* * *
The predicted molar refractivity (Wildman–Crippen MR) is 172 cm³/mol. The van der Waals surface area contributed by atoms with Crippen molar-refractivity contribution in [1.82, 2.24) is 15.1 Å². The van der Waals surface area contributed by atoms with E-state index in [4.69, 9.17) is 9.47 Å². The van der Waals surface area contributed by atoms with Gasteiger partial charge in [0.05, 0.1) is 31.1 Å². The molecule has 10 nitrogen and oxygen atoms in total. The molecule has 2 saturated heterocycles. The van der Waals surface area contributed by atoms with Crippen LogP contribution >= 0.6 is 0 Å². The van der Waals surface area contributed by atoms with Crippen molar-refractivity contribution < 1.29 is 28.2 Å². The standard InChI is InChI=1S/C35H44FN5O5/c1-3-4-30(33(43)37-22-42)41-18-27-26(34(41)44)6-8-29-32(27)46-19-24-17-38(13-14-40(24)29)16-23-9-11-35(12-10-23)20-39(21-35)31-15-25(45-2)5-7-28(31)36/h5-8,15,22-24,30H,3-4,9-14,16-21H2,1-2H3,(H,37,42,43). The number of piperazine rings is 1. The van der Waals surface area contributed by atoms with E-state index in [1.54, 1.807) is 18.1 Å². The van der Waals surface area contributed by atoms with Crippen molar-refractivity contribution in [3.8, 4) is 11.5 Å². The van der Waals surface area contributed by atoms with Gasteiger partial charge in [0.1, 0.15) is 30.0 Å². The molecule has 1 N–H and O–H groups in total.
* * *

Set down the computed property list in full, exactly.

The predicted molar refractivity (Wildman–Crippen MR) is 172 cm³/mol. The van der Waals surface area contributed by atoms with Crippen molar-refractivity contribution in [1.82, 2.24) is 15.1 Å². The van der Waals surface area contributed by atoms with E-state index in [4.69, 9.17) is 9.47 Å². The van der Waals surface area contributed by atoms with Gasteiger partial charge in [0.05, 0.1) is 31.1 Å². The molecule has 10 nitrogen and oxygen atoms in total. The molecule has 2 saturated heterocycles. The van der Waals surface area contributed by atoms with Crippen LogP contribution >= 0.6 is 0 Å². The van der Waals surface area contributed by atoms with Crippen molar-refractivity contribution < 1.29 is 28.2 Å². The standard InChI is InChI=1S/C35H44FN5O5/c1-3-4-30(33(43)37-22-42)41-18-27-26(34(41)44)6-8-29-32(27)46-19-24-17-38(13-14-40(24)29)16-23-9-11-35(12-10-23)20-39(21-35)31-15-25(45-2)5-7-28(31)36/h5-8,15,22-24,30H,3-4,9-14,16-21H2,1-2H3,(H,37,42,43). The number of piperazine rings is 1. The van der Waals surface area contributed by atoms with E-state index in [1.54, 1.807) is 18.1 Å². The van der Waals surface area contributed by atoms with Crippen molar-refractivity contribution in [3.8, 4) is 11.5 Å². The van der Waals surface area contributed by atoms with Gasteiger partial charge in [0.1, 0.15) is 30.0 Å². The molecule has 1 N–H and O–H groups in total.